Tuesday, April 21, 2009

Twenty years of SIPT - where do we go next?

Standardized tests are periodically discarded or updated because the normative group that the test was developed around may have changed characteristics. I am unaware of any 'industry standards' regarding the life expectancy of standardized tests; rather, professionals in a field tend to come to consensus about the relative usefulness of tests on their own. I would be interested in knowing what other therapists think about the Sensory Integration and Praxis Tests - which were published in 1989.

I became certified in the administration of these tests seventeen years ago. At first I found them highly useful but the more I gave the tests the more I understood the limitations. Now it has gotten to a point where I do my best to discourage people when they ask for this test - not just because of the inherent weaknesses of the test construction but also because of how old the norms are.

There have been some legitimate concerns with the tests including extremely poor test-retest reliability for several of the subtests - most notably included postrotary nystagmus, kinesthesia, location of tactile stimulation, and figure-ground perception. The statistical data for these tests is published in the test manual (Ayres, 1989).

Additionally, a complex set of cluster and factor analysis studies include this data that has unacceptable reliability - and 'diagnostic groupings' were developed on a inconsistent data set that included these measures. Mulligan (1998) conducted a very interesting confirmatory factor analysis on the original groupings and found that there was not good fit between Ayres' original groupings and the data of over 10,000 cases in the WPS database. She completed a new exploratory factor analysis and proposed a new model of diagnostic groupings but I am uncertain if anything ever came of her suggestions.

Research is best when it builds upon previous research. Asher, Parham, & Knox (2008) completed a study ten years after Mulligan's analysis. They looked at validity of Ayres original diagnostic groupings as measured on two test cases. When I read this last year I remember thinking that the LACK of reference to Mulligan's work was really odd.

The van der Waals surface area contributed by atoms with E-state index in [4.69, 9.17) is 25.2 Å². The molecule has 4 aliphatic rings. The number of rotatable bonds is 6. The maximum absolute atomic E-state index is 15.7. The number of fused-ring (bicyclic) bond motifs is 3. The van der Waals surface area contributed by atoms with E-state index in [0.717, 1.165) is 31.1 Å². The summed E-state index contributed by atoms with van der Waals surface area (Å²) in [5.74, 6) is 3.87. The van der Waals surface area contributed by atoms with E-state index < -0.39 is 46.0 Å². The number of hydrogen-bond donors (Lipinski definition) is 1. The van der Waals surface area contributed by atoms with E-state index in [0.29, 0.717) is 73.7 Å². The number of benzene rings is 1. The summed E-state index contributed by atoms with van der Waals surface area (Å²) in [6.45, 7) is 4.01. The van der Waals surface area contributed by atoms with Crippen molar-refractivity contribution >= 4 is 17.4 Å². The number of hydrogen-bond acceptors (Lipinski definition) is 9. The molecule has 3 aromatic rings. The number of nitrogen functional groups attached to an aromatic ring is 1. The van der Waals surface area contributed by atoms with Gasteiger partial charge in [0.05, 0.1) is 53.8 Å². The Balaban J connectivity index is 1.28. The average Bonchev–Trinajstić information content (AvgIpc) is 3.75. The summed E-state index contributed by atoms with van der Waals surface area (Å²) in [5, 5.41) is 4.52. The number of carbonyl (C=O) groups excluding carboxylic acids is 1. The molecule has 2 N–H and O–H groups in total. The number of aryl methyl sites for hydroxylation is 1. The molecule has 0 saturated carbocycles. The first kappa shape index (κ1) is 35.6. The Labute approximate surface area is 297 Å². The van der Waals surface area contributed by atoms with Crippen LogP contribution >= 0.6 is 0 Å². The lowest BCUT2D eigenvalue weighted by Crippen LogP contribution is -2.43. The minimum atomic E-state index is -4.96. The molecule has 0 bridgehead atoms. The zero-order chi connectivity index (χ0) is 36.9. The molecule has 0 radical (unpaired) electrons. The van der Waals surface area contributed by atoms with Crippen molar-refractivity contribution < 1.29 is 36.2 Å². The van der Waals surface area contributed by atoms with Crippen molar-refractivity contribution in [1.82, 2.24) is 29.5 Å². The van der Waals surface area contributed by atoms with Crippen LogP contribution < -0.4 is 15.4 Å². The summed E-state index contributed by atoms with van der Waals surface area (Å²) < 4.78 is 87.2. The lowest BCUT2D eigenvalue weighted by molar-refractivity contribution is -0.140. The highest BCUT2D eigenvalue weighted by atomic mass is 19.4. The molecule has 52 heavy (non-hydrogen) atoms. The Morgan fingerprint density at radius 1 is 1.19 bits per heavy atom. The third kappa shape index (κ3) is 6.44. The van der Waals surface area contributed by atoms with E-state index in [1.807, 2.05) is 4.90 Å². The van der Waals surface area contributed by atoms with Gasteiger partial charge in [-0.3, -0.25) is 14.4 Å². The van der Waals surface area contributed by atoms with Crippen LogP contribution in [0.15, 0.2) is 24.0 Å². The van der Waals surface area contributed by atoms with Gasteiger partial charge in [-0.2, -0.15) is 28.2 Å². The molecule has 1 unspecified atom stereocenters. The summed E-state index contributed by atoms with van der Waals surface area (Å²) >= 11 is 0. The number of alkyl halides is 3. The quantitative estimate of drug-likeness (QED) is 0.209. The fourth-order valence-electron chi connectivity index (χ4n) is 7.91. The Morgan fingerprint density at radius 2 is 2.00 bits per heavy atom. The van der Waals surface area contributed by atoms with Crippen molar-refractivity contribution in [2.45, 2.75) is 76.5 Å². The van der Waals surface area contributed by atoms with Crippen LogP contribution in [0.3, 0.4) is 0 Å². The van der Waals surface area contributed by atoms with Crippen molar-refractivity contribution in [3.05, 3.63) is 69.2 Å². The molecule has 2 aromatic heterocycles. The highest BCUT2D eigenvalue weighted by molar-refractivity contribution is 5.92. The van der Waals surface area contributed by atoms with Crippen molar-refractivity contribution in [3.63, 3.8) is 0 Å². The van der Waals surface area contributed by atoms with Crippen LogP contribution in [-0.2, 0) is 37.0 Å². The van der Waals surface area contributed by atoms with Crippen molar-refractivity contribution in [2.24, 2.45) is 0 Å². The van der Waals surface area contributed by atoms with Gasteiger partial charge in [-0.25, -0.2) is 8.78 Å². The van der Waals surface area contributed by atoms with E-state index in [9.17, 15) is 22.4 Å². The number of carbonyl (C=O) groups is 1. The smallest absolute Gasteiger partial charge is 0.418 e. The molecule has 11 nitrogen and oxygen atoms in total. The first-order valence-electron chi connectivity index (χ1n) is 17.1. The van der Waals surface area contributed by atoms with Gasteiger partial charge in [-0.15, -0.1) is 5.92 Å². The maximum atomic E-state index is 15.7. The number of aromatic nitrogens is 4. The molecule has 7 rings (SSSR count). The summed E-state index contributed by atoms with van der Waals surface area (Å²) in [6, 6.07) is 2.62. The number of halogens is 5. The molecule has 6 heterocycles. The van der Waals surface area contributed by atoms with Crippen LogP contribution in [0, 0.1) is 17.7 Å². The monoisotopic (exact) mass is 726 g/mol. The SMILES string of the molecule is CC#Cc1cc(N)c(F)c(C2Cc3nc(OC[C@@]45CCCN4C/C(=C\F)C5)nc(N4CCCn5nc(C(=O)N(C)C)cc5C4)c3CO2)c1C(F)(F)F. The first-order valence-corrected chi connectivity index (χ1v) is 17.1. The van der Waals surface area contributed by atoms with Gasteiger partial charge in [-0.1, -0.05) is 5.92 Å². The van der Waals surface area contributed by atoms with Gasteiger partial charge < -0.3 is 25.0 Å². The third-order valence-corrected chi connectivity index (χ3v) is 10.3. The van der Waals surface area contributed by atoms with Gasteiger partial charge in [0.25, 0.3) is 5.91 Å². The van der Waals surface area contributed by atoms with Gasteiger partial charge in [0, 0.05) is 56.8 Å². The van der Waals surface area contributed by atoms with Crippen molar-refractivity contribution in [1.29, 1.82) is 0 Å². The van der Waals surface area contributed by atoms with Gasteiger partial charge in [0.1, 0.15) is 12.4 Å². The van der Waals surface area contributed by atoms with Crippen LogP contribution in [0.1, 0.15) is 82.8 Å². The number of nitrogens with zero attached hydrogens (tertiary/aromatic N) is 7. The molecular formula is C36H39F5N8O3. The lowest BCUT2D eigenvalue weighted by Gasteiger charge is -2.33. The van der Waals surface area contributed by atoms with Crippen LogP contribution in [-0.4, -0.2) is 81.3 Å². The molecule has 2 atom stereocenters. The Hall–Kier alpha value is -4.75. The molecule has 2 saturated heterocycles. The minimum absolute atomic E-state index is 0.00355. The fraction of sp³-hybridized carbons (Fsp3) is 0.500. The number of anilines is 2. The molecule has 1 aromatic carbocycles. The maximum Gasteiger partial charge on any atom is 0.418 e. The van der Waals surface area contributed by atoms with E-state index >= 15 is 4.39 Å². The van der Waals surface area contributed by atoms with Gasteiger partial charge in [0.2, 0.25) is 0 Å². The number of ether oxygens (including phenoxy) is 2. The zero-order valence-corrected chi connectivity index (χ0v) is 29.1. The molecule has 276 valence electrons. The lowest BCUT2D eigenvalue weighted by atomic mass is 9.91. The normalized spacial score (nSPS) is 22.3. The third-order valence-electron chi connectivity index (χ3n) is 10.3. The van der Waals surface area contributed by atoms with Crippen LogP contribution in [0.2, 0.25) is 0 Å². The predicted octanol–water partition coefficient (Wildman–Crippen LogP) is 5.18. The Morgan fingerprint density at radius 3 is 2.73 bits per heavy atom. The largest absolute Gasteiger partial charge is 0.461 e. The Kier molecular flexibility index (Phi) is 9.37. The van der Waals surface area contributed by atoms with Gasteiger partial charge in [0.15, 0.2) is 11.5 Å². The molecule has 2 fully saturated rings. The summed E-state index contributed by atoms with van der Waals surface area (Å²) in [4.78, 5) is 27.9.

One interesting comment made in the Asher, Parham, & Knox article was that they used a convenience sample of therapists in the Los Angeles area. The significance of this could be lost on people who don't understand the geographic distribution of the SI research knowledge base - which is largely concentrated in a handful of areas around the country. The study made me wonder - would the results have been different if you asked therapists OUTSIDE of Los Angeles area? If anyone asked a certain therapist in Western New York to participate in a validity study on SIPT diagnostic groupings there would have been a loud question about the Mulligan study. It is a pertinent issue - you can't talk about broad validity when you only include people who are all drinking the same Kool Aid, so to speak.

All of this is lost on parents, who read things on the Internet and want their child tested using the SIPT. Sometimes parents come to me for therapy after someone else has tested their child on the SIPT. Many of those parents are confused when I suggest re-assessment using current tools - they already paid hundreds or thousands of dollars for some assessment that their insurance company didn't reimburse - and then I tell them that they need updated assessment that their insurance company WILL reimburse. It is hard to have a good conversation about test reliability and validity with parents who just invested a lot of money out of pocket - so I lose some of those patients to be sure and the parents go off looking for someone who will validate their SIPT investment. That is kind of unfortunate, and I think we are doing parents a disservice by setting them up for this kind of conflict.